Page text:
Big Data Blah Blah Blah (Part 2)

 In Customer Centricity

Since we last spoke, I have noted additional signs of “hyper-BS” surrounding the term Big Data. One of the most interesting ones I saw was while I was on my way to the office and noticed a car with a slogan reading “Big Data? No Problem” plastered all over it. It apparently belongs to a local legal services company. I think I’ve made my point about how tremendously over-hyped I think the term is and that most online marketers have a more acute data fragmentation problem. Let’s discuss that in more detail now.

Recently, our friends at have identified 947 different companies that provide software for marketers. I have studied Scott Brinker’s very impressive landscape graphic myself and could add a few dozen more vendors without breaking too much of a sweat. The thing to remember about this landscape is that the data flow between these vendors and to their clients is, what’s the word I’m looking for, oh yeah … insane!

So how can you hope to improve your marketing interactions when all of this rich marketing data is flying in all directions? Since Tealium’s inception, we’ve always looked at the tag management challenge as more of a data challenge than anything else. This led us to take a leadership role in the development of a universal data layer, something that is now in vogue at the W3C, which has published its first report on the subject.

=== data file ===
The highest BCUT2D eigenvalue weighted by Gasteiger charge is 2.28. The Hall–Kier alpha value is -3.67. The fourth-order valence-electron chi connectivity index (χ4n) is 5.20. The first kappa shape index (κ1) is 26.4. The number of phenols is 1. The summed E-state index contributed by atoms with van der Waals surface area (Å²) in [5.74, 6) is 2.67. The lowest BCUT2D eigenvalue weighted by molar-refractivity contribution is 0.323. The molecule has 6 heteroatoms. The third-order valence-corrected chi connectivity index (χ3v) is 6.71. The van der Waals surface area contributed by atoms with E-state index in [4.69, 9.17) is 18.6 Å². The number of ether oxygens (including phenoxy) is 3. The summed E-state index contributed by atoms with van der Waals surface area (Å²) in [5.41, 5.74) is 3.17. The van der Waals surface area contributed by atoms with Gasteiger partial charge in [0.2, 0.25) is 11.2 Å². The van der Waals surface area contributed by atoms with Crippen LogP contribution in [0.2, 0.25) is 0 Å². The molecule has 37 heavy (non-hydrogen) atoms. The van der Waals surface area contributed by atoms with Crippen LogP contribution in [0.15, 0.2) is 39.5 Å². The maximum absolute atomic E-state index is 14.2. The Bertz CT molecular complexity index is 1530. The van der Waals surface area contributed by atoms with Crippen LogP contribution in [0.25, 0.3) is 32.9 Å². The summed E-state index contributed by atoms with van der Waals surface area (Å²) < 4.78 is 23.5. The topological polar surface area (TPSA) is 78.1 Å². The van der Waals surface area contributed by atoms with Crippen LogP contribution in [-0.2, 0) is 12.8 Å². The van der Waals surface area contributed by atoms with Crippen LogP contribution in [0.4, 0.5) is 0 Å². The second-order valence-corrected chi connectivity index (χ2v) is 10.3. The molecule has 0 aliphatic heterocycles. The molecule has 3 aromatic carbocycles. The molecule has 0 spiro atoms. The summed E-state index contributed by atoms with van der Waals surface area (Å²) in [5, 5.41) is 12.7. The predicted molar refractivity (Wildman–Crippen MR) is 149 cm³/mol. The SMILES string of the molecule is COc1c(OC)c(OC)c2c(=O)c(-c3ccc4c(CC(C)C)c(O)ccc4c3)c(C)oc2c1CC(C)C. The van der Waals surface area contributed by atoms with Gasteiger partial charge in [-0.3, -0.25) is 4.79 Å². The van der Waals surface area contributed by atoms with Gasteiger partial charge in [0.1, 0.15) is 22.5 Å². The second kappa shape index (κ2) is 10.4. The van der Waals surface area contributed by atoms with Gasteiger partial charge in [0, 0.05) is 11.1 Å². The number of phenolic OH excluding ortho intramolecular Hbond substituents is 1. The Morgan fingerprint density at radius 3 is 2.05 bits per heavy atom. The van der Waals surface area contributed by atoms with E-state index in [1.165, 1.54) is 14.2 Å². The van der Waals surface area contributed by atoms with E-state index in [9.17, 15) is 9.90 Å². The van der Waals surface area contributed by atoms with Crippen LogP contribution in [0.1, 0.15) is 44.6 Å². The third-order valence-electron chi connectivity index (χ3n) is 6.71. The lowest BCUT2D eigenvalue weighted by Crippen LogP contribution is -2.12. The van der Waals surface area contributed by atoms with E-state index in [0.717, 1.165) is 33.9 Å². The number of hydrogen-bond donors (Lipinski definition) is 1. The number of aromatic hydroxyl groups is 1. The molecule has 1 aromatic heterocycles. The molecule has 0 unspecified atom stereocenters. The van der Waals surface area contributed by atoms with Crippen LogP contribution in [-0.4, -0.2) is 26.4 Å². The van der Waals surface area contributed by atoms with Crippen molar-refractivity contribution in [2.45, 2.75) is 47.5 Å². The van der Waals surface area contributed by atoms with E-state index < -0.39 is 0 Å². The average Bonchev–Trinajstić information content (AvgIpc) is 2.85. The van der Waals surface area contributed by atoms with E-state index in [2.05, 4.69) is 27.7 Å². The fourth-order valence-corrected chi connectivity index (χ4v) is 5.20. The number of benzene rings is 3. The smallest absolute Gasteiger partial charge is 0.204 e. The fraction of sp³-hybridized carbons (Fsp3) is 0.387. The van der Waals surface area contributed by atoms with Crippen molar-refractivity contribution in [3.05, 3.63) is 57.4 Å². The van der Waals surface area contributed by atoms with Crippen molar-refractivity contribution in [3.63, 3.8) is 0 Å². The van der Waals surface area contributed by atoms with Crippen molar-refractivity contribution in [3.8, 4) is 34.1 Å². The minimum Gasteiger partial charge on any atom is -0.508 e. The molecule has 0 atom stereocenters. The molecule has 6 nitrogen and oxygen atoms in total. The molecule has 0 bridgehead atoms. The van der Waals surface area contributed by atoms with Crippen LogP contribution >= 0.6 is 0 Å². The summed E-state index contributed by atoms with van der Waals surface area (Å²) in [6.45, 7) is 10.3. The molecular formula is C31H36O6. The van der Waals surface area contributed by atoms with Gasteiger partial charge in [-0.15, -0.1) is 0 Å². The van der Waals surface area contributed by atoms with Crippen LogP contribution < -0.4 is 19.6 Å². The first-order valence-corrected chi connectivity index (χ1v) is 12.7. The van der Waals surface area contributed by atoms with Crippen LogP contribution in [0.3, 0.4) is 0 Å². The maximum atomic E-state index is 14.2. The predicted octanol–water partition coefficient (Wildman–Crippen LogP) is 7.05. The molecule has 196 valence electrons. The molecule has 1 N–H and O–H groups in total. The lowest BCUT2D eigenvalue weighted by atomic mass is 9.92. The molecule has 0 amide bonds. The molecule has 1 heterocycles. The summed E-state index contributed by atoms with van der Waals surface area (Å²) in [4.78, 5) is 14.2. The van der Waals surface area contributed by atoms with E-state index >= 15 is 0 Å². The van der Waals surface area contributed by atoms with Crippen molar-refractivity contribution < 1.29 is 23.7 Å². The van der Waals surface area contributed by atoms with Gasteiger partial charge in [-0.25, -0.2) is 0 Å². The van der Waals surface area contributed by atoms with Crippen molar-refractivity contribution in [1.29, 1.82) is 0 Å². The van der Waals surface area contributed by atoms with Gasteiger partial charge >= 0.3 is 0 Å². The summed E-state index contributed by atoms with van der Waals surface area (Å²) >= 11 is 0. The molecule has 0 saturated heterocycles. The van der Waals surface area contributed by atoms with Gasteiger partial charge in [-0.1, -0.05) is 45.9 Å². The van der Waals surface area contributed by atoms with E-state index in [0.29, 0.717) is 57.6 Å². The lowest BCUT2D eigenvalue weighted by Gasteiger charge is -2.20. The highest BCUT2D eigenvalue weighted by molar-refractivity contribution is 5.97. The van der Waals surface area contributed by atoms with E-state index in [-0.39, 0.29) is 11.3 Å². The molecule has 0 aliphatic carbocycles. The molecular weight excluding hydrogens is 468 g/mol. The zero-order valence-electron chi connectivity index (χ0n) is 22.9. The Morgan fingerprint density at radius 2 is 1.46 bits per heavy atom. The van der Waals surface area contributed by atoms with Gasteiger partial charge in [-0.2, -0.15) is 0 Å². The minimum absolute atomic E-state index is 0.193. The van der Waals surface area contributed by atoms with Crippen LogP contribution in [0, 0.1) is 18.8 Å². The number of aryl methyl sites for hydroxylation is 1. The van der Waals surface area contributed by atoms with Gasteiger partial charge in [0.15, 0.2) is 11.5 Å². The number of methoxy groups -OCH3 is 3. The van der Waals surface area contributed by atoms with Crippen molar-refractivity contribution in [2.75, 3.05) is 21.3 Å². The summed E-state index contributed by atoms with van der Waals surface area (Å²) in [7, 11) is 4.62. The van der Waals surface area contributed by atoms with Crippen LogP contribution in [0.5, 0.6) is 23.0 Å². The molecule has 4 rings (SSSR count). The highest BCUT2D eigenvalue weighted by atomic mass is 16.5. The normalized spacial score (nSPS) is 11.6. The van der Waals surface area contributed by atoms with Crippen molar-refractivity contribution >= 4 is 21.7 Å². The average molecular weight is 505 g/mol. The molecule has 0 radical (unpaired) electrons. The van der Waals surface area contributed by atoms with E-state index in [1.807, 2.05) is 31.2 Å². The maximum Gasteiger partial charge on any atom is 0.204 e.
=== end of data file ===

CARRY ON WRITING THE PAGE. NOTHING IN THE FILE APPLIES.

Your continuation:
One of the straightforward benefits of the data layer is its ability to unify the data being sent to the hundreds of digital marketing vendors who use JavaScript tags as their data collection methodology. What’s that you say? Yes, you heard me right, just properly implement a data layer and you’re well on your way to solving a key portion of the data fragmentation challenge. This of course presumes that your tag management system supports such a robust data layer and can record all the events along the way. There’s something else that happens when you set up a data layer – you can start getting your applications to work together in harmony. When the data, applications, and ultimately the teams are all working together in this way, we call that unified marketing.

I’d like to ask you a question. It’s not a trick question, although admittedly a little loaded. Why are you spending so much time, money, energy, resource, blood, sweat, and tears trying to tie all your data together in the first place? Why do you have one of these “Big Data” initiatives going on in the first place? My bet is that you are doing this because you believe that by understanding the customer dynamics in multiple channels you can improve interactions with the same customers in all channels. So if that’s what you want, let’s start with the foundation of unified data and work towards true unified marketing interactions.

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